Word Sense Disambiguation CS 4740 – Introduction to NLP


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1 Introduction
Word Sense Disambiguation (WSD) is a task to find the correct meaning of
a word given context. Because many words in natural language are polysemous, humans perform WSD based on various cues from the context including
both verbal and non-verbal. In this assignment, you are going to implement a
WSD system by using one of two different methods: a supervised method or
a dictionary-based method. Since many problems in natural language understanding are related to knowing the sense of each word in a document, WSD
can be utilized as a building block for a variety of high-level tasks in the future.
Through this assignment, you will use the English Lexical Sample task from
Senseval for training and testing your system. Training and evaluating on these
data, you will analyze the pros and cons of your selected WSD approach. We
will also setup a Kaggle competition so that you can submit the prediction
results of your WSD system.
2 Dataset
The data files for this project are available via CMS and consist of training data,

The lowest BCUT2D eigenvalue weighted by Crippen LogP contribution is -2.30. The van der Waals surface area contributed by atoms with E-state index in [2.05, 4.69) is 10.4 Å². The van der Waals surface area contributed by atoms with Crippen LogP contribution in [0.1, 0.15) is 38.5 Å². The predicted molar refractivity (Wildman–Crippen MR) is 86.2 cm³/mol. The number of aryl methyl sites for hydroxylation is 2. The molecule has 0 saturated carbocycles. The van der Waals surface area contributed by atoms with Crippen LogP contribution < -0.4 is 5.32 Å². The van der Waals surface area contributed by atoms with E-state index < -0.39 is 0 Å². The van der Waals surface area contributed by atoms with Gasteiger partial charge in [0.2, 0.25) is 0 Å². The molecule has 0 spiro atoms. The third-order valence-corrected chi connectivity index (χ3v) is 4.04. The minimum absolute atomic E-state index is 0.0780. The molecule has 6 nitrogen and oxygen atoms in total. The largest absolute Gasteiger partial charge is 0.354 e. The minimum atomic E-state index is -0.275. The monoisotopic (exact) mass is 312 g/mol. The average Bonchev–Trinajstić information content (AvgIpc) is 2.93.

test data, and a dictionary that describes commonly used senses for each word.
All these files are in XML format. Every lexical item in the dictionary contains
multiple sense items, and the examples in the training data are annotated with
the correct sense of the target word in the given context.
The file training-data.data contains several < lexelt > elements corresponding to each word in the training set. Each < lexelt > element has an item
attribute whose value is word.pos, where word is the target word for which we
are to predict the sense and pos represents the part-of-speech of the target word
where ’n’, ’v’, and ’a’ stand for noun, verb, and adjective, respectively.